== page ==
Is there any specific evidence of him actually taking up any causes involving him on speaking up for the outsiders, promoting intercultural tolerance and laws banning discrimination in housing and employment, for example.

    He’d be a brave man if he spoke up for zainichi in today’s utterly poisoned atmosphere. But what about the other two? Any evidence at all?

  • Loverilakkuma says:

    Too bad he is no Fredrick Douglass. Even though the National Diet is not equivalent to Lyceum, he certainly was in a position to exercise the privilege that very few foreign-born Japanese were entitled to. He didn’t even give a try. He just flushed it down to the toilet.

  • Kaerimashita says:

    He was one of those expats (and there are quite a few of them) that had his own agenda. Plain and simple.

    The sad part is that I highly doubt we’ll ever see another westerner get a chance like that in our lifetime.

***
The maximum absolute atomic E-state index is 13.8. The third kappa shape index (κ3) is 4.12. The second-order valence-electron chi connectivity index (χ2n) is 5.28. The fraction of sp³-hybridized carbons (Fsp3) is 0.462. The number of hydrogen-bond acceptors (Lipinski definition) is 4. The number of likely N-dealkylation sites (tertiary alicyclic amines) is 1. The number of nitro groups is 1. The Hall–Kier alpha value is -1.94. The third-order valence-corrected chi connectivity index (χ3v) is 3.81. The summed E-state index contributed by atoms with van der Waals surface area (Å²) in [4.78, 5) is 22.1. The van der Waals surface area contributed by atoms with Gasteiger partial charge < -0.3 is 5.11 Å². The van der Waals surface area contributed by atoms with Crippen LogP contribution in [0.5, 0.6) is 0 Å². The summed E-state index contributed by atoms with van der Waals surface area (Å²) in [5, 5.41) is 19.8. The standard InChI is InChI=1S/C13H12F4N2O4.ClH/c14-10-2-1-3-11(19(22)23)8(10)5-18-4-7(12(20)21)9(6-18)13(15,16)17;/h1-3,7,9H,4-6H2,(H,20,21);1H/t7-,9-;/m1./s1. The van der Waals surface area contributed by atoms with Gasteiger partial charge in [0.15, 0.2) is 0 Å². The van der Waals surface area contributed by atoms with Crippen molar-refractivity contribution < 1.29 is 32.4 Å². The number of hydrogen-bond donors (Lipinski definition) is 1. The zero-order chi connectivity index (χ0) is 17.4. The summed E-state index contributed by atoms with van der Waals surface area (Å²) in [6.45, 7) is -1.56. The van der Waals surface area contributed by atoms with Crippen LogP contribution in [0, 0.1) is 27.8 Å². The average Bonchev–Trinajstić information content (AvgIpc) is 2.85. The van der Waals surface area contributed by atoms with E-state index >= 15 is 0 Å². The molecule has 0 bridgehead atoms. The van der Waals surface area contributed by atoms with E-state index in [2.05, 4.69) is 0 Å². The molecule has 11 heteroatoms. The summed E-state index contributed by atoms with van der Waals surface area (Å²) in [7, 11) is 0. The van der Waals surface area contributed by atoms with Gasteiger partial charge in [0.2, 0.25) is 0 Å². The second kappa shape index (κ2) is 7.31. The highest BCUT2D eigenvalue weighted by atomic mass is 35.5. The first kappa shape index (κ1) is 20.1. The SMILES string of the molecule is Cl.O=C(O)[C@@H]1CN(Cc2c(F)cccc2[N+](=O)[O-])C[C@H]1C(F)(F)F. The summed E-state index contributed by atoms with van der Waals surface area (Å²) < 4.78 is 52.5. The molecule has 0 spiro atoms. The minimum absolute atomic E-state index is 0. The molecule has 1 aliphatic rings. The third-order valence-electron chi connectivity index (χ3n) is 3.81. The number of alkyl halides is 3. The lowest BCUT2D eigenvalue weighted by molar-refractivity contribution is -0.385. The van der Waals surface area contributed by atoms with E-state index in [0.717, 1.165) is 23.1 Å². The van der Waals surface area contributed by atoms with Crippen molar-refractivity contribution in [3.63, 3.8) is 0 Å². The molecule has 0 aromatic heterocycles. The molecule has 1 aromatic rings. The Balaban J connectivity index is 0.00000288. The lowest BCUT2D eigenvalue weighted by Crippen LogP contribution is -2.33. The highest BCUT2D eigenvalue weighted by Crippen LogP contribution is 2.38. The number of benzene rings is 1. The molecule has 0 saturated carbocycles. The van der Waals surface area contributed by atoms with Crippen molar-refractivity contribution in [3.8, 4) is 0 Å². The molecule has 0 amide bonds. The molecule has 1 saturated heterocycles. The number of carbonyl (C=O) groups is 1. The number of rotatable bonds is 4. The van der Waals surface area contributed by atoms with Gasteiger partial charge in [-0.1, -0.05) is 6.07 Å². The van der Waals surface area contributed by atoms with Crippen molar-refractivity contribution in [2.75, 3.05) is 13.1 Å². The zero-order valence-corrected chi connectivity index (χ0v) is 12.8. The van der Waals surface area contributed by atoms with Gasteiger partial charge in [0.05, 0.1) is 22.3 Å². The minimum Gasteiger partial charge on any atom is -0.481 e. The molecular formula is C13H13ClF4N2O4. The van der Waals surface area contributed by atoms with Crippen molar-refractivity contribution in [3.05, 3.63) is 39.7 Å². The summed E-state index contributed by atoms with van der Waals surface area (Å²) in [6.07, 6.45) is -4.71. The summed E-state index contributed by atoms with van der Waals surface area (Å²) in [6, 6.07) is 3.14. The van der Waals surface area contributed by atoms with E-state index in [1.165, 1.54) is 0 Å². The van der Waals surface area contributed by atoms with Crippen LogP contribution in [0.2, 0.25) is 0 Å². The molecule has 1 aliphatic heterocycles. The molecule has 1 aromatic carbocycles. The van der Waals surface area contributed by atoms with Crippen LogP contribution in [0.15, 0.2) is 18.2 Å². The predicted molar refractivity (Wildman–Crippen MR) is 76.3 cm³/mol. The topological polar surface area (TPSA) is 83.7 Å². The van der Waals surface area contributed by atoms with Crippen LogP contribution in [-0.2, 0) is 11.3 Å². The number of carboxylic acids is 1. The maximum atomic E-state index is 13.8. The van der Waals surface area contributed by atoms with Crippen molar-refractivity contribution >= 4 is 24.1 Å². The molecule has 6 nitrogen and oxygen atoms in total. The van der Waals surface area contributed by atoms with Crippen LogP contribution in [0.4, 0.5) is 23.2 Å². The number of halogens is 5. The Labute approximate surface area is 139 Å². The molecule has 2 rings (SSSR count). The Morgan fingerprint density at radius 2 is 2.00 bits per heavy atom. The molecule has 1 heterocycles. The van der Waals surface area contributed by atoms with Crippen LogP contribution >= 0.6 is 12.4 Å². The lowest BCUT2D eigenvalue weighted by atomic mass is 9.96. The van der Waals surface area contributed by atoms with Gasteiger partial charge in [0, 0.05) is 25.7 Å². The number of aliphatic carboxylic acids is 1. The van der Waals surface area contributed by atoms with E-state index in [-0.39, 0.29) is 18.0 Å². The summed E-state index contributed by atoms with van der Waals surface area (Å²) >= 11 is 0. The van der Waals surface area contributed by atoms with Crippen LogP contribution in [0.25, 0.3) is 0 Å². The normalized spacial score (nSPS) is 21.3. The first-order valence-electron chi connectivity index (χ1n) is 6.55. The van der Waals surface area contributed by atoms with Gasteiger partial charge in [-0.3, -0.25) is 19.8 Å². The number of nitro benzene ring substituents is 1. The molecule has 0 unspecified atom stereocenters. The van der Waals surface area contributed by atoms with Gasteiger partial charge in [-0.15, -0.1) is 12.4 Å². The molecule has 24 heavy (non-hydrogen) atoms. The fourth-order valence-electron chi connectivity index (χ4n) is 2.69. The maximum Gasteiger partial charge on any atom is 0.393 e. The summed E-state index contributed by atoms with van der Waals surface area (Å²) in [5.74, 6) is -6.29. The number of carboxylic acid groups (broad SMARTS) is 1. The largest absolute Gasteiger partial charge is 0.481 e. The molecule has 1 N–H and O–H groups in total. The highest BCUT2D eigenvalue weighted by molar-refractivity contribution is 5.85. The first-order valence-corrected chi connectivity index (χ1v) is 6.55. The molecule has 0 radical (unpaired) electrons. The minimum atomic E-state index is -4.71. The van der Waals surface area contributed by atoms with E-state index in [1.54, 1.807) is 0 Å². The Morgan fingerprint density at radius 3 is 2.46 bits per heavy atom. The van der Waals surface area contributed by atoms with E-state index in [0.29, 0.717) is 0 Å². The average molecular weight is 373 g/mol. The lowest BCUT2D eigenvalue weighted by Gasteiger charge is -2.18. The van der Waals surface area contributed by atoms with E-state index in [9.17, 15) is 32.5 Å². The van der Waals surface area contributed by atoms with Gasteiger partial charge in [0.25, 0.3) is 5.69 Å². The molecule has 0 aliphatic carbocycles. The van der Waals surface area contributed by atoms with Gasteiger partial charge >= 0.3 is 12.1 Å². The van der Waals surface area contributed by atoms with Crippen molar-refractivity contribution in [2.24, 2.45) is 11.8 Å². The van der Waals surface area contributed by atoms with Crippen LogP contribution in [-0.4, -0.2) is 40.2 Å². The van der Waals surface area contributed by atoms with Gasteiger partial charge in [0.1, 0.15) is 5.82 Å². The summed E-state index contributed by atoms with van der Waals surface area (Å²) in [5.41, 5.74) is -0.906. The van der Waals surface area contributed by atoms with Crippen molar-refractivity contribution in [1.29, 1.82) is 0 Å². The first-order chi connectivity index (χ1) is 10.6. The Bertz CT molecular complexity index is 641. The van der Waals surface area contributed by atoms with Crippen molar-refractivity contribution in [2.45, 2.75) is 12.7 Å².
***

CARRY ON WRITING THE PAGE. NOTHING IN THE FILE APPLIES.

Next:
• Agreed. Foreign born factor aside, his only distinction may be the fact that he managed to get himself elected, thereafter achieving very little, if anything. Whether this is any kind of step forward remains to be seen, it could equally be a step backwards, as people may say “we elected such people once, so we needn’t ever do it again or they were no different, they achieved nothing”. Bottom line is though, politicians are politicians and it’s hard work for them to survive in any country when they stick out too much (thanks to Machiavellianism almost inherent in popular democracies, especially ones with weak media or politically naive electorates, i.e. pretty much all of them.) – even Obama was cowed once in office – it takes someone with incredible backbone to really change things. There are really so few examples in modern history.